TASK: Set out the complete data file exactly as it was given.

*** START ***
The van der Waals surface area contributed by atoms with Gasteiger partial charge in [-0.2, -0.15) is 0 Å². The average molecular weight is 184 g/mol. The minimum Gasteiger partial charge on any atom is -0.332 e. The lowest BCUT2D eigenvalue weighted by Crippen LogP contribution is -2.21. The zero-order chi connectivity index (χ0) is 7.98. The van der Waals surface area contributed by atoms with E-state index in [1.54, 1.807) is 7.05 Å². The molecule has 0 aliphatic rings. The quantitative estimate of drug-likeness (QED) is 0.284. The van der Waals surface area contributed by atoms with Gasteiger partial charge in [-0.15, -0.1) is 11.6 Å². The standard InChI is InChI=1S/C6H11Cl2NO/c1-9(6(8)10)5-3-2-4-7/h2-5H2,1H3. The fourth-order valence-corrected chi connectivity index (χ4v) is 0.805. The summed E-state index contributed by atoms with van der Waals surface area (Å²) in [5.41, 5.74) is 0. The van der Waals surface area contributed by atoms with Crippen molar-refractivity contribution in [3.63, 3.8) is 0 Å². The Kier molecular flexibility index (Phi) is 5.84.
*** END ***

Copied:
The van der Waals surface area contributed by atoms with Gasteiger partial charge in [-0.2, -0.15) is 0 Å². The average molecular weight is 184 g/mol. The minimum Gasteiger partial charge on any atom is -0.332 e. The lowest BCUT2D eigenvalue weighted by Crippen LogP contribution is -2.21. The zero-order chi connectivity index (χ0) is 7.98. The van der Waals surface area contributed by atoms with E-state index in [1.54, 1.807) is 7.05 Å². The molecule has 0 aliphatic rings. The quantitative estimate of drug-likeness (QED) is 0.284. The van der Waals surface area contributed by atoms with Gasteiger partial charge in [-0.15, -0.1) is 11.6 Å². The standard InChI is InChI=1S/C6H11Cl2NO/c1-9(6(8)10)5-3-2-4-7/h2-5H2,1H3. The fourth-order valence-corrected chi connectivity index (χ4v) is 0.805. The summed E-state index contributed by atoms with van der Waals surface area (Å²) in [5.41, 5.74) is 0. The van der Waals surface area contributed by atoms with Crippen molar-refractivity contribution in [3.63, 3.8) is 0 Å². The Kier molecular flexibility index (Phi) is 5.84.